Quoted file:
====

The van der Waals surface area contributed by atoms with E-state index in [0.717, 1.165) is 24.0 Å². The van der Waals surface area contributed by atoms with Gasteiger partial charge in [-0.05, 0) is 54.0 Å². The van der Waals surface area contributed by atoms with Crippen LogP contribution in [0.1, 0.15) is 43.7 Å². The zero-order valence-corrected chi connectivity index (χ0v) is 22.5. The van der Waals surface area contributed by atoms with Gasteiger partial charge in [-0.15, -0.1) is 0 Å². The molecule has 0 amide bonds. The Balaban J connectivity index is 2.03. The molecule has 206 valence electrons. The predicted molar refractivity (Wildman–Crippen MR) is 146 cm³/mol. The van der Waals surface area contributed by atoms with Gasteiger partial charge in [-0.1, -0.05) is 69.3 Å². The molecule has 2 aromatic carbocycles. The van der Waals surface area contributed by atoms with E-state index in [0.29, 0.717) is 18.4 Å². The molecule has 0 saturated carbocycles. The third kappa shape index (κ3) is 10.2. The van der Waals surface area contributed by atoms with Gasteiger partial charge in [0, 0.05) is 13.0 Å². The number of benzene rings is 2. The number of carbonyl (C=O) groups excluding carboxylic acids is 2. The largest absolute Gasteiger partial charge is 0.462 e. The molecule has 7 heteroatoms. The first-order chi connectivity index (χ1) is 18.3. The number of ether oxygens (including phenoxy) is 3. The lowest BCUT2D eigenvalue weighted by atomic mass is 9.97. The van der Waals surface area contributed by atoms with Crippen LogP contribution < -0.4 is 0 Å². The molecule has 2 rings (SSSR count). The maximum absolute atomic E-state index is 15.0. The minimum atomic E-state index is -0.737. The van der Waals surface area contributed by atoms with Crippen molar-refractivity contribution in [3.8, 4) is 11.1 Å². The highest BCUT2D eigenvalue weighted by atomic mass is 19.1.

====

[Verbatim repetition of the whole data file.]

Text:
The van der Waals surface area contributed by atoms with E-state index in [0.717, 1.165) is 24.0 Å². The van der Waals surface area contributed by atoms with Gasteiger partial charge in [-0.05, 0) is 54.0 Å². The van der Waals surface area contributed by atoms with Crippen LogP contribution in [0.1, 0.15) is 43.7 Å². The zero-order valence-corrected chi connectivity index (χ0v) is 22.5. The van der Waals surface area contributed by atoms with Gasteiger partial charge in [-0.15, -0.1) is 0 Å². The molecule has 0 amide bonds. The Balaban J connectivity index is 2.03. The molecule has 206 valence electrons. The predicted molar refractivity (Wildman–Crippen MR) is 146 cm³/mol. The van der Waals surface area contributed by atoms with Gasteiger partial charge in [-0.1, -0.05) is 69.3 Å². The molecule has 2 aromatic carbocycles. The van der Waals surface area contributed by atoms with E-state index in [0.29, 0.717) is 18.4 Å². The molecule has 0 saturated carbocycles. The third kappa shape index (κ3) is 10.2. The van der Waals surface area contributed by atoms with Gasteiger partial charge in [0, 0.05) is 13.0 Å². The number of benzene rings is 2. The number of carbonyl (C=O) groups excluding carboxylic acids is 2. The largest absolute Gasteiger partial charge is 0.462 e. The molecule has 7 heteroatoms. The first-order chi connectivity index (χ1) is 18.3. The number of ether oxygens (including phenoxy) is 3. The lowest BCUT2D eigenvalue weighted by atomic mass is 9.97. The van der Waals surface area contributed by atoms with Crippen LogP contribution < -0.4 is 0 Å². The molecule has 2 rings (SSSR count). The maximum absolute atomic E-state index is 15.0. The minimum atomic E-state index is -0.737. The van der Waals surface area contributed by atoms with Crippen molar-refractivity contribution in [3.8, 4) is 11.1 Å². The highest BCUT2D eigenvalue weighted by atomic mass is 19.1.